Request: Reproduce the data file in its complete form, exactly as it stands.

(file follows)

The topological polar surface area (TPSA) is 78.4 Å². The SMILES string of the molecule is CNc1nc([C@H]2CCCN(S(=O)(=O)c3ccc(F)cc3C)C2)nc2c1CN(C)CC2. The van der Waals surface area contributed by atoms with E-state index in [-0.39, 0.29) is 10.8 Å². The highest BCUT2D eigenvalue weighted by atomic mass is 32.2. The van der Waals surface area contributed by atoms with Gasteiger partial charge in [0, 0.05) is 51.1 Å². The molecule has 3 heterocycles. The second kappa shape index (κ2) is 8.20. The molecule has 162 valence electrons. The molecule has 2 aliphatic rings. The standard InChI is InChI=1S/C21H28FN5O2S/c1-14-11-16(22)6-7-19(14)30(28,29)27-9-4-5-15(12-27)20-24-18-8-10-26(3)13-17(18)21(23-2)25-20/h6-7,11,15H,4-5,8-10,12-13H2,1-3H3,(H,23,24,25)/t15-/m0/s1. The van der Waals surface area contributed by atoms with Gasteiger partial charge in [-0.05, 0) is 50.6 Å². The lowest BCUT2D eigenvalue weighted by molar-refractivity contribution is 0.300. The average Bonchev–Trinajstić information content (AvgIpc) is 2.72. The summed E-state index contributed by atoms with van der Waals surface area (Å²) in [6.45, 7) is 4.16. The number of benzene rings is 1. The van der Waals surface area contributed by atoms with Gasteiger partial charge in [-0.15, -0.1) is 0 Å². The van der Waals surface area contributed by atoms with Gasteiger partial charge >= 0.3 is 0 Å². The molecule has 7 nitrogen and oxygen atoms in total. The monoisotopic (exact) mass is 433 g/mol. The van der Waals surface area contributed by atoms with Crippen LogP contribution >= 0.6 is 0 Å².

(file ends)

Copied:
The topological polar surface area (TPSA) is 78.4 Å². The SMILES string of the molecule is CNc1nc([C@H]2CCCN(S(=O)(=O)c3ccc(F)cc3C)C2)nc2c1CN(C)CC2. The van der Waals surface area contributed by atoms with E-state index in [-0.39, 0.29) is 10.8 Å². The highest BCUT2D eigenvalue weighted by atomic mass is 32.2. The van der Waals surface area contributed by atoms with Gasteiger partial charge in [0, 0.05) is 51.1 Å². The molecule has 3 heterocycles. The second kappa shape index (κ2) is 8.20. The molecule has 162 valence electrons. The molecule has 2 aliphatic rings. The standard InChI is InChI=1S/C21H28FN5O2S/c1-14-11-16(22)6-7-19(14)30(28,29)27-9-4-5-15(12-27)20-24-18-8-10-26(3)13-17(18)21(23-2)25-20/h6-7,11,15H,4-5,8-10,12-13H2,1-3H3,(H,23,24,25)/t15-/m0/s1. The van der Waals surface area contributed by atoms with Gasteiger partial charge in [-0.05, 0) is 50.6 Å². The lowest BCUT2D eigenvalue weighted by molar-refractivity contribution is 0.300. The average Bonchev–Trinajstić information content (AvgIpc) is 2.72. The summed E-state index contributed by atoms with van der Waals surface area (Å²) in [6.45, 7) is 4.16. The number of benzene rings is 1. The van der Waals surface area contributed by atoms with Gasteiger partial charge in [-0.15, -0.1) is 0 Å². The van der Waals surface area contributed by atoms with Gasteiger partial charge >= 0.3 is 0 Å². The molecule has 7 nitrogen and oxygen atoms in total. The monoisotopic (exact) mass is 433 g/mol. The van der Waals surface area contributed by atoms with Crippen LogP contribution >= 0.6 is 0 Å².